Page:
You know, if this whole online writing thing has taught me anything, it’s that the topics people appreciate and search for the most are the ones that land full-fledged in the too-much-information category. They’re the topics people don’t just go chatting to friends about—like vaginal discharge. Lots of women wonder about vaginal discharge color, weird textures, and other changes and it seems with topics like those it’s hard to find a straight-forward answer online, so much like my post on period blood colors and textures, I choose to write one on vaginal discharge. All the information here was obtained via research, conversations with an actual gynecologist, and TMI-conversations with real women like yourself.
First question, what is vaginal discharge and what does it do?
Colors, textures and changes in vaginal discharge are easier to understand if you understand what exactly vaginal discharge is. Vaginal discharge is sort of like… the snot of the vagina. I know, that sounds sort of horrible, but is serves the same purpose. Discharge is made up of skin cells, vaginal secretions, bacteria, and cervical mucus and works to keep the vagina clean and moist to prevent infection. It does also present some reproductive purpose obviously, hence you’ll notice more discharge while fertile or sexually excited. The balance of these components as well as hormonal changes to mucus and secretions can alter the appearance of vaginal discharge in both color and texture as well as change the smell and quantity.
Normal vaginal discharge:
Normal discharge will vary in color, consistency and quantity depending on where in your cycle you are. For example, just after your period you may notice brownish, yellow, orange or pink discharge as a result of remaining blood from your period. A few days after your period has ended, you’ll likely see less discharge, if any at all, but it may seem thick and sticky. Discharge at this stage is often white or yellowish. Towards the middle of your cycle, when you ovulate, you’ll notice discharge becomes steadily more plentiful, slippery and becomes clear before turning to a thick, almost snot-like egg texture. This egg-white like discharge is a sign of peak fertility. After ovulation this discharge slowly dissipates for some (others continue to see clear discharge until their period) and goes back to being scant and sticky or not present at all. You may notice an increase in discharge just before your period as well. Normal discharge does have a slight odor, but it should not be described as foul.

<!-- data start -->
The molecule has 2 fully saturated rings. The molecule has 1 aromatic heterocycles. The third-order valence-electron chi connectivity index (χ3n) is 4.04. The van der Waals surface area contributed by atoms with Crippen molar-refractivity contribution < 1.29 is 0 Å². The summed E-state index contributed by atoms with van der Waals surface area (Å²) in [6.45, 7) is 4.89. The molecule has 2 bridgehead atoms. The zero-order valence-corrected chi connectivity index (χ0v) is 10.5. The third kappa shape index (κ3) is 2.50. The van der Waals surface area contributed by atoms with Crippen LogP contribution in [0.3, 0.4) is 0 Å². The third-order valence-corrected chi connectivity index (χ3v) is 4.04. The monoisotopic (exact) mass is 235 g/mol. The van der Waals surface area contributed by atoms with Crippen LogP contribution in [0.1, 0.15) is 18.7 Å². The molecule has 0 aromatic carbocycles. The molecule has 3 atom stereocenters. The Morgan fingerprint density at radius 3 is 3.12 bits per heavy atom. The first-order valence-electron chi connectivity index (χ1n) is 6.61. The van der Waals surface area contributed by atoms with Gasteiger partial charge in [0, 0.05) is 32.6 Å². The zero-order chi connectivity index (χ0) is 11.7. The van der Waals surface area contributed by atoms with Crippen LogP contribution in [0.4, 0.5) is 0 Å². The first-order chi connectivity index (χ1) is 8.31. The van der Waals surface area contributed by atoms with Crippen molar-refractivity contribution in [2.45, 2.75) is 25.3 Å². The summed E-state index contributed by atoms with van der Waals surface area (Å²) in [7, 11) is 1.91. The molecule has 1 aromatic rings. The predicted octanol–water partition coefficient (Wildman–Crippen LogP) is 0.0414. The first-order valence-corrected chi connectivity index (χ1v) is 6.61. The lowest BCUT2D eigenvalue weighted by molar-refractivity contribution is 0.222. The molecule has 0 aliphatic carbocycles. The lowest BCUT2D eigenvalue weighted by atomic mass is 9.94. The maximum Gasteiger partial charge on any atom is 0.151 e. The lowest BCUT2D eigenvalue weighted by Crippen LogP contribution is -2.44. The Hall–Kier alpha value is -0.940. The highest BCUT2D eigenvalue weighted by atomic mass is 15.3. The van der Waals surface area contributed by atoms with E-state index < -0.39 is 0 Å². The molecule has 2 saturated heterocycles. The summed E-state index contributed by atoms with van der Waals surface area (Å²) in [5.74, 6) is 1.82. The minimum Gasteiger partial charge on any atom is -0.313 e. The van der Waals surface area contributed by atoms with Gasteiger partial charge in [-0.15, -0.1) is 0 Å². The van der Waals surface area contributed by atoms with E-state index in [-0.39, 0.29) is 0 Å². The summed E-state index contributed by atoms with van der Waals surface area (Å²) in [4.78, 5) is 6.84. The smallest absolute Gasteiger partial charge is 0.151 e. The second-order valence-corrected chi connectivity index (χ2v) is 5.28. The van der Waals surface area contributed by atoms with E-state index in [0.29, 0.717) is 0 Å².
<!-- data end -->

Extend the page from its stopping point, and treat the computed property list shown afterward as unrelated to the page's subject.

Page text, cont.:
Abnormal vaginal discharge:
Grey, yellow, very thick white, or brown discharge which is usually accompanied by a foul scent, itching, or burning is typically a sign of infection and should be evaluated by a doctor. This could be as commonplace as a yeast infection, so don’t make the assumption that if you haven’t had sex, you can’t have vaginal problems.
I hope that this quick explanation of vaginal discharge has proved helpful. As this is a parenting website, you can find a slightly more in-depth breakdown of color and consistency meanings in our pregnancy discharge post.